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BTL: Bush's Iraq War Plan Linked to Elections

BTL: Bush's Iraq War Plan Directly Linked to Elections

The radio newsmagazine
Between The Lines


Between the Lines Q&A
A weekly column featuring progressive viewpoints
on national and international issues
under-reported in mainstream media
for release Sept. 30, 2002


Critics Charge Bush's Iraq War Plan Directly Linked to Congressional November Elections

Interview conducted by Scott Harris

The White House campaign to garner public support for a new war against Iraq, launched during the summer, quickly overshadowed most other domestic and foreign policy issues facing the U.S. The call for war has effectively pushed coverage of the sputtering economy and corporate crime scandals off the front pages of newspapers and to the margins of TV news shows.

Statements made earlier this year by White House political director Karl Rove indicate that the Bush Administration's demand for war is very much connected to this November's important midterm congressional election, where control of the closely divided House and Senate are at stake.

The White House is now working hard to secure both U.N. and congressional resolutions authorizing the automatic use of force if Iraq fails to fully cooperate with international weapons inspectors. But Baghdad's recent offer to allow inspectors back into Iraq without pre-condition has slowed down the march to war. The election victory of the Social Democratic-Green Party coalition in Germany -- a battle largely fought and won over opposition to U.S. Iraq war plans -- has also complicated the president's hope for wider international support.

By and large Democratic Party leaders have supported the Bush plan to invade Iraq. But former Vice President and White House candidate Al Gore surprised many when in a Sept. 23rd speech, he criticized the Bush Iraq policy for weakening the U.S. fight against terrorism and undermining international law. Between The Lines' Scott Harris spoke with John Nichols, Washington correspondent with the Nation Magazine, who examines what he believes are the strategic political calculations behind the White House drive to launch a new U.S. war against Iraq.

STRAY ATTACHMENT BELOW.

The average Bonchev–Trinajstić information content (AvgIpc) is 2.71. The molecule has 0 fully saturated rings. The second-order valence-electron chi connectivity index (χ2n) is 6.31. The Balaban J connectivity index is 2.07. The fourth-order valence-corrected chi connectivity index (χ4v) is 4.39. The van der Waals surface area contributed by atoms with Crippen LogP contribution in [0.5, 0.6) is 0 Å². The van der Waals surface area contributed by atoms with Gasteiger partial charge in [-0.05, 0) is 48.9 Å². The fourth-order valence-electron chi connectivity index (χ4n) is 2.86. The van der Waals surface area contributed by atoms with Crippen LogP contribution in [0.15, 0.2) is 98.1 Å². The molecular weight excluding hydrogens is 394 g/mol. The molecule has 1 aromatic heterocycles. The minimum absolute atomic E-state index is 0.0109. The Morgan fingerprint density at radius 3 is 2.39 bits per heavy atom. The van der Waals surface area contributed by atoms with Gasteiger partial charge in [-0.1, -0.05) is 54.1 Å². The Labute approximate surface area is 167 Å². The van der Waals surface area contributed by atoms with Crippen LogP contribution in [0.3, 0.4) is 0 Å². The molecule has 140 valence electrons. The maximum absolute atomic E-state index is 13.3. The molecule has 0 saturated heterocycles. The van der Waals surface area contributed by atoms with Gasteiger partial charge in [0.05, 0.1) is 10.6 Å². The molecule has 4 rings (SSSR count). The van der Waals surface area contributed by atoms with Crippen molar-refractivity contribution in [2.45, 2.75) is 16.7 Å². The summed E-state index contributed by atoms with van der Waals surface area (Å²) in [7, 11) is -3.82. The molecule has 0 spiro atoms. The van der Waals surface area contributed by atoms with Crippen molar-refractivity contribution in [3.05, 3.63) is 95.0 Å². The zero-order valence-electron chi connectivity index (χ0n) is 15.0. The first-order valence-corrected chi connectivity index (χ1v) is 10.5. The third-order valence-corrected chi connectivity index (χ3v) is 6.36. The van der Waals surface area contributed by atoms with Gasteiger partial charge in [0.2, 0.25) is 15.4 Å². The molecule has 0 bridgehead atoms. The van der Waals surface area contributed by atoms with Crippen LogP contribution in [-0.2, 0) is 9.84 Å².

John Nichols: Rest assured, all signals point to the current pressure for a war with Iraq being driven entirely by the election schedule. The Bush administration has looked very seriously at its realities. They are one seat away from control of the U.S. Senate. Most of the Senate races in play this year are in states which might be vulnerable to a sort of last-minute patriotic appeal: South Dakota, Arkansas, Georgia, Louisiana, Texas, South Carolina and North Carolina. They signaled early on they were going to try and make their fall campaign be about national security issues and in August, they started to rather ineptly ramp up a threat from Iraq -- a supposed threat. Now, as we're barely 40 days away from the election, it's all anybody's talking about. They've succeeded quite brilliantly.

Between The Lines: Certainly they didn't succeed in a vacuum. How have they been allowed to steal the agenda without much documentary proof of a new and imminent threat from Iraq?

John Nichols: Let's be clear. There is no proof whatsoever of a new threat. In fact, both U.S. Reps. John Murtha (D- Pa. and David Obey, (D-Wi.) the two savviest members of the House on intelligence issues -- the third being Rep. Porter Goss (R-Fla.) from Florida -- both Murtha and Obey have said in the last few days they have read all intelligence reports regarding Iraq for the last several years, every one that's come through. They have access to them and there has been no change in the CIA, State Department, Defense Department analyses of threats posed by Iraq. There is no new threat. It does not exist. So once we accept the reality that this is a completely manufactured moment, then we ask, "How did they succeed?"